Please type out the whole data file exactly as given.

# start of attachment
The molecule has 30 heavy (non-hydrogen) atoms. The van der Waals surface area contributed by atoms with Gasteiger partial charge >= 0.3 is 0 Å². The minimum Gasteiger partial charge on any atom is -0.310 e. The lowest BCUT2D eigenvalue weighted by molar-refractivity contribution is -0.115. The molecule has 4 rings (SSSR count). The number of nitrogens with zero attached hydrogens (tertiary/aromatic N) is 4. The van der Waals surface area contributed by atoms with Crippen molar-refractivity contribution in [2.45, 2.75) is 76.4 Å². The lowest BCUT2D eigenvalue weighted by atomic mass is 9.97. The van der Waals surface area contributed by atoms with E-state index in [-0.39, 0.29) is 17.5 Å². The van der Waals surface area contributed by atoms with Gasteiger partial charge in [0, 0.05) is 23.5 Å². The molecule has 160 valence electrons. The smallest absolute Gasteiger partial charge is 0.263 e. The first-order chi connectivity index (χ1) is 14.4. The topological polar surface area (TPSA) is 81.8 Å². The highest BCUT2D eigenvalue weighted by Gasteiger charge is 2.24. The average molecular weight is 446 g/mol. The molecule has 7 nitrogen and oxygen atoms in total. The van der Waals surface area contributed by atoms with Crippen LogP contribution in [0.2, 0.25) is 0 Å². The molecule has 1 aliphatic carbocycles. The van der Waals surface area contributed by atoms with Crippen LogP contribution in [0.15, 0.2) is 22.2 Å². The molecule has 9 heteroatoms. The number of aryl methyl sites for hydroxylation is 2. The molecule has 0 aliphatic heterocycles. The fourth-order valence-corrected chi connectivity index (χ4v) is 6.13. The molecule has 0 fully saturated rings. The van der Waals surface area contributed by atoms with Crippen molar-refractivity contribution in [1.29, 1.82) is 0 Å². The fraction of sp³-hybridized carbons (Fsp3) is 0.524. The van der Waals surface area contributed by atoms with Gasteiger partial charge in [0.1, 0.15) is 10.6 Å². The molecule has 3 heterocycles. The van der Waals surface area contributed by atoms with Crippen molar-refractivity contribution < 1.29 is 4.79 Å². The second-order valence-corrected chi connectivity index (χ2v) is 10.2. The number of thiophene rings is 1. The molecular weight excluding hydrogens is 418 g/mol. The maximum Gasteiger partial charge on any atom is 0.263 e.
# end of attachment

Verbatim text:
The molecule has 30 heavy (non-hydrogen) atoms. The van der Waals surface area contributed by atoms with Gasteiger partial charge >= 0.3 is 0 Å². The minimum Gasteiger partial charge on any atom is -0.310 e. The lowest BCUT2D eigenvalue weighted by molar-refractivity contribution is -0.115. The molecule has 4 rings (SSSR count). The number of nitrogens with zero attached hydrogens (tertiary/aromatic N) is 4. The van der Waals surface area contributed by atoms with Crippen molar-refractivity contribution in [2.45, 2.75) is 76.4 Å². The lowest BCUT2D eigenvalue weighted by atomic mass is 9.97. The van der Waals surface area contributed by atoms with E-state index in [-0.39, 0.29) is 17.5 Å². The van der Waals surface area contributed by atoms with Gasteiger partial charge in [0, 0.05) is 23.5 Å². The molecule has 160 valence electrons. The smallest absolute Gasteiger partial charge is 0.263 e. The first-order chi connectivity index (χ1) is 14.4. The topological polar surface area (TPSA) is 81.8 Å². The highest BCUT2D eigenvalue weighted by Gasteiger charge is 2.24. The average molecular weight is 446 g/mol. The molecule has 7 nitrogen and oxygen atoms in total. The van der Waals surface area contributed by atoms with Crippen LogP contribution in [0.2, 0.25) is 0 Å². The molecule has 1 aliphatic carbocycles. The van der Waals surface area contributed by atoms with Crippen LogP contribution in [0.15, 0.2) is 22.2 Å². The molecule has 9 heteroatoms. The number of aryl methyl sites for hydroxylation is 2. The molecule has 0 aliphatic heterocycles. The fourth-order valence-corrected chi connectivity index (χ4v) is 6.13. The molecule has 0 fully saturated rings. The van der Waals surface area contributed by atoms with Crippen molar-refractivity contribution in [1.29, 1.82) is 0 Å². The fraction of sp³-hybridized carbons (Fsp3) is 0.524. The van der Waals surface area contributed by atoms with Gasteiger partial charge in [0.1, 0.15) is 10.6 Å². The molecule has 3 heterocycles. The van der Waals surface area contributed by atoms with Crippen molar-refractivity contribution < 1.29 is 4.79 Å². The second-order valence-corrected chi connectivity index (χ2v) is 10.2. The number of thiophene rings is 1. The molecular weight excluding hydrogens is 418 g/mol. The maximum Gasteiger partial charge on any atom is 0.263 e.